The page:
Is email really safe?

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With email servers and security being talked about in the media (ad nauseam), you might feel like email can’t entirely be trusted. But is that perception based in reality?

Micke, from F-Secure, points out that, “Email is one of the old-school services that we still use today. It was created during an era when the whole Internet was a trusted and secure environment, and cyber crime was science fiction.”

At that time, the email exchange protocols didn’t really have security, largely because there wasn’t a need. Today, the world and the Internet are much different. We live in the era of Edward Snowden revelations, Anonymous hackers, and cyber criminals.

Micke says all of this has led to, “one of the most rapid change processes in Internet’s history, the deployment of encryption. The core email transfers still have glaring security flaws, but we are using protection at other layers. So the question about email security is not that simple anymore.”

But here’s the rub: much of your email’s security doesn’t come from outside sources. Modern-day encryption and protocols can only do so much—the rest of the buck stops with you.

Here are seven simple things you can do to help keep your email safe:

  1. Keep your device clear of malware and spyware. F-Secure says, “crooks may get access to your email by using spyware on your device.”  Make sure your devices stay clean with up-to-date antivirus software.

  3. Clean out your inbox and your trash. If you’re good about deleting emails, make sure you’re emptying your trash. And if you’re not good about getting rid of emails you don’t need or that contain important information, you should start cleaning house. A virtual trash can is just like one in real life – the items sit until you empty it, leaving the information available if your account was ever compromised.

  5. Don’t send certain kinds of information. AllClearID says, “Don’t send your Social Security number, your driver’s license number, account numbers, passwords, etc. in an email, even if you know and trust the recipient.” If you need to communicate this info to someone, use the phone. It’s old school, but it’s more secure.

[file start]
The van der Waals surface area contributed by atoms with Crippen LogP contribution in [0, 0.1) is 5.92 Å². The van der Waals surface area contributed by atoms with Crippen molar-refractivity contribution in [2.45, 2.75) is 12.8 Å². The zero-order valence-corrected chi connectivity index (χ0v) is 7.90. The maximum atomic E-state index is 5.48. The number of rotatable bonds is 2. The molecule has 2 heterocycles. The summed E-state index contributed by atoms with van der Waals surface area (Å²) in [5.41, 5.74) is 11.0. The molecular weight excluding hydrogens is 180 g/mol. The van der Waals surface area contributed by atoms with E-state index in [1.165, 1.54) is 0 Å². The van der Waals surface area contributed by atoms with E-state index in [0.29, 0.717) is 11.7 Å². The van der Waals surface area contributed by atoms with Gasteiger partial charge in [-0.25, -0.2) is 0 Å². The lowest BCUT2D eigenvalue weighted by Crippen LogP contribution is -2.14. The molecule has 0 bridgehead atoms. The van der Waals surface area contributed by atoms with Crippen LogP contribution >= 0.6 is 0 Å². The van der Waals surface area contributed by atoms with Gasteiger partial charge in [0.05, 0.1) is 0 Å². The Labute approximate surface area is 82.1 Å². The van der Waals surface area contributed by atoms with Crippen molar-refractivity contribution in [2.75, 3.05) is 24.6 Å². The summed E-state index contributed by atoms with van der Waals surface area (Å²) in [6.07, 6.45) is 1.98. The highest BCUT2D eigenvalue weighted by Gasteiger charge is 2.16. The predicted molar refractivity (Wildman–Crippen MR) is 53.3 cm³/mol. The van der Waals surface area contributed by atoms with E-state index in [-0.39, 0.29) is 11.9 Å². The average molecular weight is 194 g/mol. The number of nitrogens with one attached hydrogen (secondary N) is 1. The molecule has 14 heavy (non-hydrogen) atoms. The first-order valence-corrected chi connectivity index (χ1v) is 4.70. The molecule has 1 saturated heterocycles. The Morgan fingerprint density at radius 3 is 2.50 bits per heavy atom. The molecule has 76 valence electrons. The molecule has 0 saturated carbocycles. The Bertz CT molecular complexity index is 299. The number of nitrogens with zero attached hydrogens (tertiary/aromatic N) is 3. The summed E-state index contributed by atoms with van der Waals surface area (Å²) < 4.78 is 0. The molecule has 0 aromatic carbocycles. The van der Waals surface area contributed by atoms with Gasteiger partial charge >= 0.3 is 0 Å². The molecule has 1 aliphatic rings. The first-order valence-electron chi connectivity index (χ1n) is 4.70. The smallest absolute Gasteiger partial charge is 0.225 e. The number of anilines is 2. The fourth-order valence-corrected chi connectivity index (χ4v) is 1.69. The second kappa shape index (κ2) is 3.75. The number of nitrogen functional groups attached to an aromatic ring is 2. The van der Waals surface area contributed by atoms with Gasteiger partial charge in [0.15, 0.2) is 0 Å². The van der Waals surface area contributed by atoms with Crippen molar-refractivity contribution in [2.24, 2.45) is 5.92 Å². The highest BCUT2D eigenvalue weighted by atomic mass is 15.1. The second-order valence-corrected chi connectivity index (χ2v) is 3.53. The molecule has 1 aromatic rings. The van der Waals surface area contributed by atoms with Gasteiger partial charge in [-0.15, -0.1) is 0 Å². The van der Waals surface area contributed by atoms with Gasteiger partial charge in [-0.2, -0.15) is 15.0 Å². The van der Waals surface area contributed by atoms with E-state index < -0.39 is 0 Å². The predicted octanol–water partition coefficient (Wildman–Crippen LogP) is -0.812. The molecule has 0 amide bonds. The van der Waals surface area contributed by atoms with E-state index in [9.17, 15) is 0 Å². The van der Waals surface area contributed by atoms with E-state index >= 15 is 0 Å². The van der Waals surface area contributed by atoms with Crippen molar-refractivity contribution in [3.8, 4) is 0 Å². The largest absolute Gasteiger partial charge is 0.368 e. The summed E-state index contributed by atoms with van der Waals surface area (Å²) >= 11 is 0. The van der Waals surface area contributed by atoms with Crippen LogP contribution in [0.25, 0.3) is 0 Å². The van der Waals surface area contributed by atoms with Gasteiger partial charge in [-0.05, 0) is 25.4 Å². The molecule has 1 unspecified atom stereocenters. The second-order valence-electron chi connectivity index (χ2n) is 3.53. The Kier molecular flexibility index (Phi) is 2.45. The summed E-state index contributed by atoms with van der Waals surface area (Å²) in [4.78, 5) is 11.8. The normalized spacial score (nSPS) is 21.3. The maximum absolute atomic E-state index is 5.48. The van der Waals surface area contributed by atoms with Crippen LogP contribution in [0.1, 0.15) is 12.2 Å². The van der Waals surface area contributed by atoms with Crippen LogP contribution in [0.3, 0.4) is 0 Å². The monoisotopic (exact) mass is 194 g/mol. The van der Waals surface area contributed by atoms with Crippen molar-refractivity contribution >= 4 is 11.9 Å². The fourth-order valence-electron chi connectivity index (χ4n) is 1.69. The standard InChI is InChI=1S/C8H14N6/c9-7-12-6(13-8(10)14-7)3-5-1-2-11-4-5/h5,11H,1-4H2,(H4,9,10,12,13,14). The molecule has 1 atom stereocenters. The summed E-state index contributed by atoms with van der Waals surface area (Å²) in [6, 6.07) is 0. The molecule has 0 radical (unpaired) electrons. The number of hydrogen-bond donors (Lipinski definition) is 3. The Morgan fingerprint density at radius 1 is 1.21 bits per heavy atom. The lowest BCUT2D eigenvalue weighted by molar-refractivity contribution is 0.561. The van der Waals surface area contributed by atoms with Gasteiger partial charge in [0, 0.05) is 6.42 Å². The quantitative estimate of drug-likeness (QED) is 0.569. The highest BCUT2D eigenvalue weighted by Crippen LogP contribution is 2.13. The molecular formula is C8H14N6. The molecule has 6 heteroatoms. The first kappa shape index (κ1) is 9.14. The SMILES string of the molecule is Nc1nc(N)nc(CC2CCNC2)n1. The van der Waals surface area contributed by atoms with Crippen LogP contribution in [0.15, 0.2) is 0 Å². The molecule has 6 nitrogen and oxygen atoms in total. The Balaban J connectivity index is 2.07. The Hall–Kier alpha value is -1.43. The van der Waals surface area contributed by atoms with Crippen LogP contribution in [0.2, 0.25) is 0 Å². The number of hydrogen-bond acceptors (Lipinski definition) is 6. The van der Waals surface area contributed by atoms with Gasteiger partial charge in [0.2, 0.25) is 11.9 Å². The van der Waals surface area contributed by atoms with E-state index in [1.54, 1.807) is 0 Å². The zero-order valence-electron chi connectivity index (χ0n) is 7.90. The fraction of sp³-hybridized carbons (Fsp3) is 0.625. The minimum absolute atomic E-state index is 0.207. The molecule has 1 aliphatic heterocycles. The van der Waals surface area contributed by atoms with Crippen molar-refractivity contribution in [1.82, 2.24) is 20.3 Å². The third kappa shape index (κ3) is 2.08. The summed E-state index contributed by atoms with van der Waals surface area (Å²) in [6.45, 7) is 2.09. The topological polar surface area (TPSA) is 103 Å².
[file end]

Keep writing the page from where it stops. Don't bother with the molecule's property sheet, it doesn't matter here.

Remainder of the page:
7. Never take the sender of an email at face value. It’s easy to fake an email that looks like it’s from a company or someone you know. Spam filters often catch some scams, but not all. If you need a refresher on spotting a phishing scam, here are some tips.

  9. Don’t click the link! If you get an email that only contains a link, don’t click on it. It’s a common sign of spam coming from a compromised account (and it likely contains malware).

  11. Choose a strong password. Yeah, we keep nagging you about this, but it’s true. A good password is a solid “virtual combination lock” that will help protect your account. And, don’t use the same password more than once. If you do, it’s you’re using the same, exact, lock and combination on everything important.

  13. If complete and total security is key, switch services. If you’re sending top-secret stuff, F-Secure recommends switching to an email service designed for it. As you might expect, there’s a lot info available on the net about the advantages and disadvantages of each application.

By following these steps, you’re tipping the odds in your favor that your email will stay secure.

Image courtesy of renjith krishnan at

About Missy Kellor

Missy works on the Corporate Communications team and reports stories to TDS employees and customers. This is right up her alley because she’s an extrovert and also a big fan of research (really, she’ll look up just about anything that strikes her interest). Missy is a native of Madison, Wis. with an undergraduate in Anthropology and a master’s degree in Life Sciences Journalism from the University of Wisconsin-Madison. Her interest in the Internet as a mass media shaped her work towards a PhD in Journalism and Mass Communications. She’s also worked as an editorial assistant, copywriter, and production artist. In her off hours, Missy is a crafter, Pinterest addict, reader, wife, and mom of two kids.

One Response to Is email really safe?

  1. Elizabeth Barrett December 20, 2015 at 7:21 pm #

    I appreciated your tips about making my email more secure. Thank you. Elizabeth

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